Chancery Reform: Six Clerk's OfficeThe Property Lawyer. tion of Justice Act, 1 W. 4, c. 70, and the fashion of assimilating the mode of every attorney is now allowed to practise procedure in our various tribunals will be in his own name. The advantage of the extended to the Court of Chancery. The alteration has been manifested by the vast recent consolidation of the officers of the increase of the business of that Court, which three Common Law Courts under Mr. Serwas formerly despatched in an hour's sit-jeant Goulburn's Act, 1 Vict. c. 30, is an ting, and now exceeds that of the Common instance of the change to which we refer, Pleas.
and we would gladly see it extended to the It is, then, surely worthy of inquiry why Courts of Chancery, by the entire abolition the suitors of the Court of Chancery should of this office. still be “incumbered with the help ” of clerks in Court, whose fees for office copies and nominal attendances form a very THE PROPERTY LAWYER. large part of the costs of a suit, and not unfrequently operate as a denial of justice, by swelling the expenses to an amount which cannot be borne where the property LORD Coke says "if an alien take a lease is of moderate extent.
for years, of lands, meadows, &c., upon There can be no good reason why a suit office found, the king shall have it. But of in Chancery should not be carried on in the a house for habitation he may take a lease same way as an action at law. After a for years, as incident to commerce, for subpæna has been issued compelling the without habitation he cannot merchandize defendant's appearance, why should not the or trade,” Co. Litt. 2, b. Mr. Hargrave plaintiff be at liberty to prepare his bill and adds to this, “but 32 H, 8, c. 16, s. 13, deliver a copy to the opposite solicitor, as a makes void all leases of houses or shops to declaration is delivered at Common Law ? an alien being an artificer or handicraftsman. and why should not the defendant deliver his This law, however contrary it may seem to plea or demurrer in the same manner? good policy and the spirit of commerce, An answer must of course be filed for safe still remains unrepealed, but in favour of custody, but a copy might be delivered to aliens it has been construed very strictly,” the solicitor, and thus both time and ex- n. (7.) Blackstone, however, considers this pense be saved. The subsequent proceed- statute repealed. In his second volume he ings might be conducted in a similar man. lays it down without any qualification, that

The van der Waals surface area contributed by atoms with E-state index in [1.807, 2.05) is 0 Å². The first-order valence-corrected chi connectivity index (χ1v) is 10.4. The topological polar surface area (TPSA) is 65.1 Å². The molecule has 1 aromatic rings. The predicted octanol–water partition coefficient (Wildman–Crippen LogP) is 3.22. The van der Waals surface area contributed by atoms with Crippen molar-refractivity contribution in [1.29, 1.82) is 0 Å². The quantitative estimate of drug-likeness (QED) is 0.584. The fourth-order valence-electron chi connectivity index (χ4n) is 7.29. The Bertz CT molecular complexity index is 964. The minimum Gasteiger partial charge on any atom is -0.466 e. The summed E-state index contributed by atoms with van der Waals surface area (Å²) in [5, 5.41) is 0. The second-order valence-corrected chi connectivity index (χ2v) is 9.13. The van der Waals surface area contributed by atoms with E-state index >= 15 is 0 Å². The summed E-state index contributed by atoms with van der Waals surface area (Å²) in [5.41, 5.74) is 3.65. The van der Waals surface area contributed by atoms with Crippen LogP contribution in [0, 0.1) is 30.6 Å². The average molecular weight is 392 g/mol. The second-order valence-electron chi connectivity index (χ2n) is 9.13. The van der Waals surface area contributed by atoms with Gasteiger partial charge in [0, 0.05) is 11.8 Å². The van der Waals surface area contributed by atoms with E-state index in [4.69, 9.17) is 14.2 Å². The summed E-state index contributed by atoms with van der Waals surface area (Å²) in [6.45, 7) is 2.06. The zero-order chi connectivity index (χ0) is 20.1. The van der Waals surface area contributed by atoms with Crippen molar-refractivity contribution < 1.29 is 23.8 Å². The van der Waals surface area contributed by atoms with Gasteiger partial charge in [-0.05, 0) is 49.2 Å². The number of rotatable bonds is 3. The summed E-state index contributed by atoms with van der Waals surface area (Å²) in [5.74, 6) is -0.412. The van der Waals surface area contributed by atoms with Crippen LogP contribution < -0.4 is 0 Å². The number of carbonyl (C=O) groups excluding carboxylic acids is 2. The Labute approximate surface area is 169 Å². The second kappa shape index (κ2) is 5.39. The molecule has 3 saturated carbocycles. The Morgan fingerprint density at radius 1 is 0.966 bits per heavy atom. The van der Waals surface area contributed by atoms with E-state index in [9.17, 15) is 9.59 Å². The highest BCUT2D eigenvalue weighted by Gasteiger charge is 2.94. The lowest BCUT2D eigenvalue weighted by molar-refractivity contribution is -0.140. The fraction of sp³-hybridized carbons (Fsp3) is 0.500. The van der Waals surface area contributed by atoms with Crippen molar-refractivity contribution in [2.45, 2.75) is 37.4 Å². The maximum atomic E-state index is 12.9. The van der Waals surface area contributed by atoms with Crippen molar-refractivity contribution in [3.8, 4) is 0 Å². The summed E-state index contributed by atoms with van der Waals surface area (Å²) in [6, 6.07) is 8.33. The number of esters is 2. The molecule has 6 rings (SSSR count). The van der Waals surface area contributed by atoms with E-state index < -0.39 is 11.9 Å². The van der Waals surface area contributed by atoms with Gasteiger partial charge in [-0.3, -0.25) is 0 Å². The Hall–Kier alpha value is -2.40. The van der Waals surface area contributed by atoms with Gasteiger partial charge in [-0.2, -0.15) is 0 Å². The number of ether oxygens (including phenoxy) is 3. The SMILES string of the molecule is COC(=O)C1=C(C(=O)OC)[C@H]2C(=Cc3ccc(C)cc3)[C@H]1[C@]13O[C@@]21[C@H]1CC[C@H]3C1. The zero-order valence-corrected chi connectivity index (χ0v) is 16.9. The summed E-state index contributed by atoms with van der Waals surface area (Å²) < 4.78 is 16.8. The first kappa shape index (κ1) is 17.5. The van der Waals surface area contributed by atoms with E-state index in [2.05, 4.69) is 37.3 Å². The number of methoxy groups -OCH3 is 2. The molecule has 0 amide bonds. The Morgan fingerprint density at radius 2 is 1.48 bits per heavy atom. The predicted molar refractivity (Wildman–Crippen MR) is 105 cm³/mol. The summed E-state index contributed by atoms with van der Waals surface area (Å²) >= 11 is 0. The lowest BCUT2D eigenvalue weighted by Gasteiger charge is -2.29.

an alien" can hold nothing except a lease for It was formerly supposed that the Clerks years of a house for convenience of merchanin Court were peculiarly valuable officers, dize in case he be an alien friend,” p. 293; from their knowledge of the practice of the and in vol. 1, he
says, “aliens also may trade Court, which was not clearly or fully stated as freely as other people, only they are in the books. It was said that the solici- subject to certain higher duties at the Custors were not well acquainted with its tom House (now entirely done away with details, and as they could always obtain by 24 Geo. 3, sess. 2, c. 16,) and there are ready information from such oracles as the also some obsolete statutes of Hen. 8, prolate Mr. Shaddick, Mr. Jackson, and others, hibiting alien artificers to work for themthey troubled themselves little about it. selves in the kingdom, but it is generally However that might be in former times, held that they were virtually repealed by the extensive alterations effected by the statute 5 Eliz. c. 7,” p. 372. On this Mr. Chancery Regulation Act, 3 & 4 W. 4, Stewart says, but there does not seem any c. 94, and by the various New Orders of other authority for this but Blackstone's, Court, have destroyed that traditionary 1 Woodes. Lec. 273, n. 1.” Rights of Perknowledge of practice which was previously sons, p. 396. In a very recent case, the to be sought in the Six Clerk's Office, and stat. of 32 Hen. 8, has been treated by the the solicitors may now read the orders, and Court of King's Bench as in force. An the books of practice founded on them, for alien artificer took possession of a dwelling themselves, and readily learn the details of house, under an agreement in writing, which practice. The coming generation of soli- provided for the granting of a future lease, citors especially, are compelled by the ex- and it was held that this being illegal under amination to make themselves in some | 32 Hen. 8, c. 16, the lessor might enter at degree acquainted with their practical any time and eject the tenant, although the duties in Courts of Equity. The time instrument did not amount to a lease. Lord therefore, we think, is approaching, when Denman, C. J., said, “It appears to me